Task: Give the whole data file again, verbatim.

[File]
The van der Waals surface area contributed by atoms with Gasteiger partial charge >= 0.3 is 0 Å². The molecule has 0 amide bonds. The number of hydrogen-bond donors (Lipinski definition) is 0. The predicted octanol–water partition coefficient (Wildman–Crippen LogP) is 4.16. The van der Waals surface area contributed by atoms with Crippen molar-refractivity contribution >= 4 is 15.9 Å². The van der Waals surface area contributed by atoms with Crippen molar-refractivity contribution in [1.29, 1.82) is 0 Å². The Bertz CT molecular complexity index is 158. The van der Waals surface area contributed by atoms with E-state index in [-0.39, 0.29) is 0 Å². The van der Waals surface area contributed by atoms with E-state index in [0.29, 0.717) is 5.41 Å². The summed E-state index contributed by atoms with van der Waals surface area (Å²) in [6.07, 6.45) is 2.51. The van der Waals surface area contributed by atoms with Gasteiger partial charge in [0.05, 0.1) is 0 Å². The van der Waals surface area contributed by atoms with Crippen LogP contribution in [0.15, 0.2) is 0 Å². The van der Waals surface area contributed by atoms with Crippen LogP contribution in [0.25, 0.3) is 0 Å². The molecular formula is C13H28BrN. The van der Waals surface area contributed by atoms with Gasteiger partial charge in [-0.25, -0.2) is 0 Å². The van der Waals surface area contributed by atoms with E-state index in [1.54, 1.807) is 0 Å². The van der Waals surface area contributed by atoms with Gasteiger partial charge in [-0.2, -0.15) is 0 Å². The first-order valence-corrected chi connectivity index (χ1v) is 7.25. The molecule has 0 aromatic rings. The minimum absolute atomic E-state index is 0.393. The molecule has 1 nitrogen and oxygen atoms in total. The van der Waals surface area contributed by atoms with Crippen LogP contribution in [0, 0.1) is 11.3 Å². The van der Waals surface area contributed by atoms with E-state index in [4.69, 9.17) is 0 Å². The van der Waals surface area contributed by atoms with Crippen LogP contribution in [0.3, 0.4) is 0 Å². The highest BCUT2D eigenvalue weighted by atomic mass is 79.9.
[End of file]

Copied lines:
The van der Waals surface area contributed by atoms with Gasteiger partial charge >= 0.3 is 0 Å². The molecule has 0 amide bonds. The number of hydrogen-bond donors (Lipinski definition) is 0. The predicted octanol–water partition coefficient (Wildman–Crippen LogP) is 4.16. The van der Waals surface area contributed by atoms with Crippen molar-refractivity contribution >= 4 is 15.9 Å². The van der Waals surface area contributed by atoms with Crippen molar-refractivity contribution in [1.29, 1.82) is 0 Å². The Bertz CT molecular complexity index is 158. The van der Waals surface area contributed by atoms with E-state index in [-0.39, 0.29) is 0 Å². The van der Waals surface area contributed by atoms with E-state index in [0.29, 0.717) is 5.41 Å². The summed E-state index contributed by atoms with van der Waals surface area (Å²) in [6.07, 6.45) is 2.51. The van der Waals surface area contributed by atoms with Gasteiger partial charge in [0.05, 0.1) is 0 Å². The van der Waals surface area contributed by atoms with Crippen LogP contribution in [0.15, 0.2) is 0 Å². The van der Waals surface area contributed by atoms with Crippen LogP contribution in [0.25, 0.3) is 0 Å². The molecular formula is C13H28BrN. The van der Waals surface area contributed by atoms with Gasteiger partial charge in [-0.25, -0.2) is 0 Å². The van der Waals surface area contributed by atoms with E-state index in [1.54, 1.807) is 0 Å². The van der Waals surface area contributed by atoms with Gasteiger partial charge in [-0.2, -0.15) is 0 Å². The first-order valence-corrected chi connectivity index (χ1v) is 7.25. The molecule has 0 aromatic rings. The minimum absolute atomic E-state index is 0.393. The molecule has 1 nitrogen and oxygen atoms in total. The van der Waals surface area contributed by atoms with Crippen LogP contribution in [0, 0.1) is 11.3 Å². The van der Waals surface area contributed by atoms with E-state index in [4.69, 9.17) is 0 Å². The van der Waals surface area contributed by atoms with Crippen LogP contribution in [0.3, 0.4) is 0 Å². The highest BCUT2D eigenvalue weighted by atomic mass is 79.9.